19 minutes ago, my phone lit up with a headline from the New York Times:

Top Stories: President Trump’s reckless threats could set the nation “on the path to World War III,” said Senator Bob Corker, an influential Republican

Headlines like this feel relatively common, a reminder that crisis upon crisis has become the status quo in 2017. We recover, barely, from bad news (not from the outcomes of Hurricane Maria, not even close), when new and horrible events replace the last news story. We’re having a terrible year, and this seems to be plaguing people’s health and mental capacity to maintain a sense of balance, a feeling of being able to find perspective in a world that seems bent on chasing all sanity down and devouring it.

I wonder if this is simply a bad year, or possibly also a series of events that may generate changes in our ability to imagine different possibilities. How does this cycle of crisis and recovery occupy our consciousness, our creativity? I’ve written about a Baudrillardian take on our world, in which we have come to exist in a hyperreal social existence in which we don’t participate but simply experience as consumers. We are becoming shellshocked by the devastation wreaked by tropical storms, mass shootings, cholera epidemics, an opioid crisis, violent suppression of secession movements – by the way, all of this has occurred since August 2017 – which we experience as both perceived as “what those poor people have to deal with,” and in some cases, what is happening in our own communities. We seem to be perpetually stuck to our phones, our screens, fearful of the latest takeover of our already limited attention spans with the latest chaotic and terrifying news. Is this our mindset now?

Mikhail Bakhtin, a 20th century Russian philosopher and literary theorist who is coming into fashion again in academic thought, might suggest that we are experiencing our worlds in a sort of crisis ⇒ recovery ⇒ crisis ⇒ recovery mindset, where we are in a perpetual state of reacting to the hardships of the world. I’m not suggesting that our reactions are in our heads, much less the crises we’ve been dealing with on environmental, political, military, and social levels. Rather, I am interrogating the mindset that such a cyclical obsession generates: a sense of being trapped, of losing sight of any version of the now, or the possible future, as something we can contribute to. Bakhtin suggested an alternative mindset to this, a way of perceiving ourselves as what he called unique and once-occurrent Beings, each of whom is authentic and valuable as an author of the world. To own this, to view ourselves as responsible for our worlds and for our moments in it, is politically conscious, active, and powerful.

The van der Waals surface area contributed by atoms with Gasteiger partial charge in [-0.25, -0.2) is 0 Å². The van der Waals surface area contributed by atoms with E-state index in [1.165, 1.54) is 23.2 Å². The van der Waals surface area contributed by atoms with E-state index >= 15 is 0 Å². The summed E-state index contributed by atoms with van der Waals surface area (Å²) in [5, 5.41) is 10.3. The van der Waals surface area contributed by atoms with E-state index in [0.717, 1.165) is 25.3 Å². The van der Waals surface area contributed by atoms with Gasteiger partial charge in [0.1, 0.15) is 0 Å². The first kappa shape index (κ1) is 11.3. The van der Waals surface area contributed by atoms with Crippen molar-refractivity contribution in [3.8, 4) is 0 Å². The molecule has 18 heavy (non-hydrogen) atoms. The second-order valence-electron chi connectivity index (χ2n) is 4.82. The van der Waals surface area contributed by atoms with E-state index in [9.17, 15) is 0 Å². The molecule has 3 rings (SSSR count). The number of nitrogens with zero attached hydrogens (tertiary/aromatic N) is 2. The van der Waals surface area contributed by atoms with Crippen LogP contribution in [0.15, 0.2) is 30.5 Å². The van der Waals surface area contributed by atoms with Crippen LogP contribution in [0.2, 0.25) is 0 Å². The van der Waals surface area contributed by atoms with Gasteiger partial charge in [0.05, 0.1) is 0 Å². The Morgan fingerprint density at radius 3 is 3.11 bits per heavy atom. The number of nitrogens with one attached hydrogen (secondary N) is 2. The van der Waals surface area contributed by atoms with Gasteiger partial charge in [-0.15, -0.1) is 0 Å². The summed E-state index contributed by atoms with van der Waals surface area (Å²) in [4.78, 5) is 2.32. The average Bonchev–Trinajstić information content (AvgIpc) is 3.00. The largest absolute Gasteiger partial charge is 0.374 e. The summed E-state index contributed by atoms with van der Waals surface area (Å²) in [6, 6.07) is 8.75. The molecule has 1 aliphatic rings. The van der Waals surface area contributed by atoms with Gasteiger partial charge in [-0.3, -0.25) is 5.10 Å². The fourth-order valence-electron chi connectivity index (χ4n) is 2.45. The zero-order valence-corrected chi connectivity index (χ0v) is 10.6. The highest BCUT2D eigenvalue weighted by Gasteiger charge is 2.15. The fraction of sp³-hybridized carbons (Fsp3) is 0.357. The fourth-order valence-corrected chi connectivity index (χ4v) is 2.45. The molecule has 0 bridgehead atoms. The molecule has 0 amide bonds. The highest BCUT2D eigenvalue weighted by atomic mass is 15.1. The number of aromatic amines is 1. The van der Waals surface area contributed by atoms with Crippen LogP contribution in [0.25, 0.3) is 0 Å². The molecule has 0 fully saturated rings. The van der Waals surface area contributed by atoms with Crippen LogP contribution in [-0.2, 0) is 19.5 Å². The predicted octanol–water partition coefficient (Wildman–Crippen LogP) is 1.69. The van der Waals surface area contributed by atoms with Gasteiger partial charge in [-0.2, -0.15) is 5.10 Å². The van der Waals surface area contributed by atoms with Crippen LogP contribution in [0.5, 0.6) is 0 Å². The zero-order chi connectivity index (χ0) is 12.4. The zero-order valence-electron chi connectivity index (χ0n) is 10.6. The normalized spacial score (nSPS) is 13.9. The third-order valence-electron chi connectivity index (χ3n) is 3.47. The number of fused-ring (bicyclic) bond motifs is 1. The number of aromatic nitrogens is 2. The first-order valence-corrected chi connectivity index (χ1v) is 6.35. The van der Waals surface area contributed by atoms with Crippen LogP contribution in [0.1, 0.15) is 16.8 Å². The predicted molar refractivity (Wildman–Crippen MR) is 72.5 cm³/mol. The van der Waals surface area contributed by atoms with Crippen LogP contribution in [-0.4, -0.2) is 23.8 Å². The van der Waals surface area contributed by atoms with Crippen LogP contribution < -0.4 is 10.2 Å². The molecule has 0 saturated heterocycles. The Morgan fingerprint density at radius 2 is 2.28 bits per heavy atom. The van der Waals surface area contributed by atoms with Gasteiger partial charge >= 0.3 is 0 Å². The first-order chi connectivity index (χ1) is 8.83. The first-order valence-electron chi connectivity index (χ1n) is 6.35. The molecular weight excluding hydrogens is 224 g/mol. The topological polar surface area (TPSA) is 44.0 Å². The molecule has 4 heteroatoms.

Sounds pretty hokey, right? I definitely don’t know how to get to this alternative road, as I’m slipping around in the dusty rubble on the ground like everyone else, trying to find a sane existence in the ruins of what seemed like a long-gone reality. Yet to be nostalgic about “better times” is to deny the suffering of others in the past and present, as well as to remove ourselves from the position of participant, of stand-taker, in a time of rising injustice.

Tina Turner’s anthem from 1985 (yes, it’s also the theme song from Mad Max, Thunderdome) pops into my mind as I write this:

Out of the ruins, out from the wreckage
Can’t make the same mistakes this time
We are the children, the last generation
We are the ones they’ve left behind
And I wonder when we are ever gonna change?
Living under the fear, till nothing else remains

We don’t need another hero
We don’t need to know the way home
All we want is life beyond the Thunderdome

Screen Shot 2017-10-08 at 11.10.07 PM.png

Now, this was intended for a post apocalyptic action movie, but I believe there are elements of Turner’s triumphant call to action that are more timeless, resonating for all who feel hopeless in the face of crisis, of a future that seems lost. The only place Turner got it wrong (beyond the video with the bizarre outfit and the shirtless sax man) was the line where she called this “the last generation.” It’s not Fukuyama’s end of history, or the end of theory. Nevertheless, her lyrics put the key line forward: We don’t need any heroes. No one is coming for us. And trying to return home will doom us to repeat and recycle the same stories. Where we stand, right now, can also be the beginning, as long as we can imagine and remember that we are here, co-authoring our future together, with all of our voices.

“If we can think, feel, and move, we can dance”: Anna Halprin’s radical pedagogy

At Hunter College last week, I saw an installation which accompanied a dance performance taking place this fall on campus entitled Radical Bodies, which features the work of choreographer Anna Talprin. Halprin, whose experimental workshops took place on a beautiful outdoor stage, did work that “rejected the high style and codified technique of reigning modern-dance choreographers like Martha Graham in favor of improvisatory tasks and everyday activities.” (NYTimes, March 24, 2017)